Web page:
Directors welcomed the banking system’s resilience to severe macro-financial shocks under the stress tests, but also noted pockets of vulnerability in the corporate, household, and investment fund sectors. To further strengthen resilience, they encouraged monitoring households’ debt repayment capacity at a disaggregated level, strengthening data collection, and bringing nonbank mortgage lending within the regulatory framework.

Directors welcomed the strengthening of supervisory and crisis management frameworks since the 2014 FSAP. They agreed that banking supervision and regulation remains strong, but broadly encouraged enhancing oversight and liquidity risk monitoring of banking groups with both local subsidiaries and foreign branches. While noting that Hong Kong SAR’s macroprudential policy framework is functioning well and that the current policy stances on real estate and countercyclical capital buffers are appropriate, Directors saw scope for further strengthening systemic risk assessment and communication. Many Directors also supported providing de jure operational independence to the Hong Kong Monetary Authority. Directors generally underscored the importance of continuing to strengthen regulation and preserving the rule of law to maintain a solid foundation for competitiveness as an international financial center.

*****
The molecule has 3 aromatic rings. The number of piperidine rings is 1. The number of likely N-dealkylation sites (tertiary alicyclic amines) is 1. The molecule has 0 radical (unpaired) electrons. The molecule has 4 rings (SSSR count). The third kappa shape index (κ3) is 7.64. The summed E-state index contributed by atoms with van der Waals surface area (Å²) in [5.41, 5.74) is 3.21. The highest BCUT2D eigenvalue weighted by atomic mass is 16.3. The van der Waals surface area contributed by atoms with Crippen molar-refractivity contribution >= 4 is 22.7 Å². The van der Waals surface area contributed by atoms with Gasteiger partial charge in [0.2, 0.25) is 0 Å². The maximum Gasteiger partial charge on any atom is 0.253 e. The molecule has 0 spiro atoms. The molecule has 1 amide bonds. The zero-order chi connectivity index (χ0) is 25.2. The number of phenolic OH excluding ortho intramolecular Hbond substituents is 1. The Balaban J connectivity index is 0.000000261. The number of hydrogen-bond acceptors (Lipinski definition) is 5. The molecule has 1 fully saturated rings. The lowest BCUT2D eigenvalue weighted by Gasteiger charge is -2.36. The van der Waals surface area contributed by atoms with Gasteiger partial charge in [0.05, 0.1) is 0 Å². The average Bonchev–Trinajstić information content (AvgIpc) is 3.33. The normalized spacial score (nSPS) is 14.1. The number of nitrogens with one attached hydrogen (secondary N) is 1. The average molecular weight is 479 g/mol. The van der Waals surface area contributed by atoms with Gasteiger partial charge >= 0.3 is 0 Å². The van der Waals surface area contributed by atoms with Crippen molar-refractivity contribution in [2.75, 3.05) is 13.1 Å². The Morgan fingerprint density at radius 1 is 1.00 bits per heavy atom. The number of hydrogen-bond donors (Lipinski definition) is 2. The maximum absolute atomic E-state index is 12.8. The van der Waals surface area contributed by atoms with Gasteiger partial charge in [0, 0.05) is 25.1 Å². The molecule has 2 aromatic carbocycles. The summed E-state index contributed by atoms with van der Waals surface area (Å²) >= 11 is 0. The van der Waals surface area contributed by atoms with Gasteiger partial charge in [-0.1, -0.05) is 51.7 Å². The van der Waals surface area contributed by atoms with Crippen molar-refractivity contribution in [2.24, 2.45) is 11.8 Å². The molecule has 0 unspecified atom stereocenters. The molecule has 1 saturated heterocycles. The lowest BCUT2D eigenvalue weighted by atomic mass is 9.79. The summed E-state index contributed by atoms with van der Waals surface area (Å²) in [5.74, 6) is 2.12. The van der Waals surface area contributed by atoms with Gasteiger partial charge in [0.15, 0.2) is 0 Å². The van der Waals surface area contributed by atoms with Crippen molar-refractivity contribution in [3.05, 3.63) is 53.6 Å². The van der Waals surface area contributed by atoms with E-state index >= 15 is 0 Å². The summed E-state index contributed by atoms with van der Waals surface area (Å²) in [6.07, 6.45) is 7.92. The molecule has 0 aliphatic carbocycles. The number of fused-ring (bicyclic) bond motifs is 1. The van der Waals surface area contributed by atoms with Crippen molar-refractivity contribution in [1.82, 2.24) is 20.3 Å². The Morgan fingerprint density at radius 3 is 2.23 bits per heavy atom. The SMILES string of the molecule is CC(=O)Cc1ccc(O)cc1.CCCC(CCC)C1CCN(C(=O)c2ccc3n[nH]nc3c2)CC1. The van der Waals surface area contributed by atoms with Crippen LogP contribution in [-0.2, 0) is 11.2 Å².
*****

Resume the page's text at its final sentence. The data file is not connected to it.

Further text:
Directors welcomed the authorities’ strategic prioritization of policies to combat the risks of climate change, including through mandatory disclosures, the Common Ground Taxonomy, and risk assessments.

Directors welcomed the authorities’ active role in promoting Hong Kong SAR as a fintech hub in Asia, and encouraged continued coordinated efforts among the regulators to guide a proactive and consistent cross-sectoral approach. They encouraged the authorities to continue improving the solid AML/CFT regime.

[1]The Financial Sector Assessment Program (FSAP), established in 1999, is a comprehensive and in-depth assessment of a country’s financial sector. FSAPs provide input for Article IV consultations and thus enhance Fund surveillance. FSAPs are mandatory for the 47 jurisdictions with systemically important financial sectors and otherwise conducted upon request from member economies. The key findings of an FSAP are summarized in a Financial System Stability Assessment (FSSA).

[2]At the conclusion of the discussion, the Managing Director, as Chairman of the Board, summarizes the views of Executive Directors, and this summary is transmitted to the country’s authorities. An explanation of any qualifiers used in summings up can be found here: